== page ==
Last week I caught up with a close friend who has just been through a marriage breakdown and had a really tough year, but she is still looking forward to the future and is lots of fun to be with. When I asked her how she had kept everything together she replied, “the reality is that bad things sometimes happen in life. It's not as much what happens, but how we bounce back that is really important”.
This got me thinking. Why can the same thing happen to two people, and one sees it as a minor inconvenience whereas for the other it is a major catastrophe? Whether it's ending a relationship, losing a client or missing out on a promotion, we have all found ourselves in situations that drive us to feel frustrated and think life is unfair. Why is it that some people have a rubber backside? They bounce back, pull their socks up and keep moving forward. Others, though, seem to have a concrete backside. A single setback leads to a downward spiral towards depression, lower productivity and under-performance. The answer is resilience.
What is resilience?
Resilience refers to the ability to bounce back from stressful situations. It is not a trait, but a learnt behaviour that is key for high performance. In a landmark study by Maddi & Kobasa with Illinois Bell Telephone Company that ran from 1975 to 1987, researchers assessed the individual difference variables of 450 employees in relation to stress.
Over the six-year period, the researchers analysed the employees' performance, leadership and health. The results showed that while two-thirds of employees suffered with a decrease in performance, leadership and health due to extreme stress (including heart attacks, strokes, obesity, mental health issues and poor performance reviews), one-third of employees thrived during the upheaval despite experiencing the same amount of disruption and stress. For the one-third of the employees that thrived, the results showed they maintained their health, happiness and performance, as well as gained a renewed sense of energy.
Resilience, or mental toughness is an umbrella term used to describe positive psychological characteristics that allow us to move forward despite setbacks. Sitting under the umbrella are terms like “hardiness” – which refers to the ability to find meaning and challenge in the demands of life; and “grit” – which refers to the ability to work towards challenges while maintaining effort and interest over years despite failure, adversity, setbacks and plateaus in progress.
Added also to the list is “self-efficacy”, which refers to the power of believing we can. So why is it that some people are resilient and possess these traits, while others (and in the case of the Illinois Bell Telephone Company, two-thirds of the sample) are not?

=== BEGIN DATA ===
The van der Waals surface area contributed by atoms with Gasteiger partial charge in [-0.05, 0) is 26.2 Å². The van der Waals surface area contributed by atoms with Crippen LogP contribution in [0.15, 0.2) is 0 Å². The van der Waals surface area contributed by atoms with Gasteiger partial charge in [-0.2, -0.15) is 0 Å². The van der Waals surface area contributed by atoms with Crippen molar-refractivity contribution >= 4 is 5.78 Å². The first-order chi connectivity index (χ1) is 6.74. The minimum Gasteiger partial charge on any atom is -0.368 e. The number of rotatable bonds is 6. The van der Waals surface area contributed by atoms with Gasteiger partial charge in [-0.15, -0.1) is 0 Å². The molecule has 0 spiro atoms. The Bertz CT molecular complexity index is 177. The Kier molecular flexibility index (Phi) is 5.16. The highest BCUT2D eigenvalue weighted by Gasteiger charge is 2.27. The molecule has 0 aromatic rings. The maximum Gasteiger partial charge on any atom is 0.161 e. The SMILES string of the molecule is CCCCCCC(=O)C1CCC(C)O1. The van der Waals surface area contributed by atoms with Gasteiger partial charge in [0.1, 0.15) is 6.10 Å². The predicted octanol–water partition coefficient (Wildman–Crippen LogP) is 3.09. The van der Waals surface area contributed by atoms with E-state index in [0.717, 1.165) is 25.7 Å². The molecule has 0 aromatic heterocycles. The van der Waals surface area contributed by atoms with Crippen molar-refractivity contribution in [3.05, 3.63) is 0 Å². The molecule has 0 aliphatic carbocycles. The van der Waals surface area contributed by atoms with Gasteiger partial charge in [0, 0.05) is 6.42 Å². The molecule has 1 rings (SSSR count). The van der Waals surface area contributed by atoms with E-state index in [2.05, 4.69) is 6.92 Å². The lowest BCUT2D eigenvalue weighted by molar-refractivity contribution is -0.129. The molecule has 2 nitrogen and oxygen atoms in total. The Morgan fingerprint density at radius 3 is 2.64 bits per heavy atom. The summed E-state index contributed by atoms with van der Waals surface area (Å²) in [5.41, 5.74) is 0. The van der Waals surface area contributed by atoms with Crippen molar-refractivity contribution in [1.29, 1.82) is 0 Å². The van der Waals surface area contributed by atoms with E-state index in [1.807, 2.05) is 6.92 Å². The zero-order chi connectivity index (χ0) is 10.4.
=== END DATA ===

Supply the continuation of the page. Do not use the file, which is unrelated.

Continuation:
According to psychologist Dr Martin Seligman we can view events two ways, optimistically or pessimistically. Those that view events and situations from an optimistic explanatory style see negative events as temporary and specific, whereas those with a pessimistic explanatory style see events as permanent and universal.
Here are five pointers about resilience:
1. Bad things happen
It is a reality of life that bad things (often outside of our control) will happen to each and every one of us. It is because of this we need to be resilient and develop the ability to bounce back from stressful situations.
2. Resilience is not about extreme fitness
While it can help to give you a buffer, resilience is not about being physically fit or mentally hard. Nor is it about being ruthless or suppressing emotions. Resilience is not a trait, it is something we learn and continue to develop over time through experience.
3. Resilience is a two-step process
Step one is about recognising when we are exposed to stressful situations. Step two is being able to use our internal resources to react positively to the stressful situations that are thrust upon us. This means that rather than thinking “there's nothing I can do”, resilient people think “what alternatives are available to me?”.
4. Developing your default
For many people, their default position is not a resilient one. They find themselves trapped in the slavery of their conditions and feel overwhelmed with what is happening and can't see the wood for the trees. Resilient people build the resources to stand still in these circumstances. They choose to refocus and rethink and ask “what is within my control right now?”.
5. Try an optimistic lens
It's hard to keep picking yourself up when it feels like you take one step forward and three steps back. One ingredient of resilience is hardiness. Hardiness is the ability to find meaning and challenge in the demands of life. Next time you're knocked down, try viewing your situation through an optimistic lens. In discovering how you can find opportunity from misfortune, you'll not only increase your luck, but also build your resilience.
What tips have you followed to build a rubber backside and stay resilient?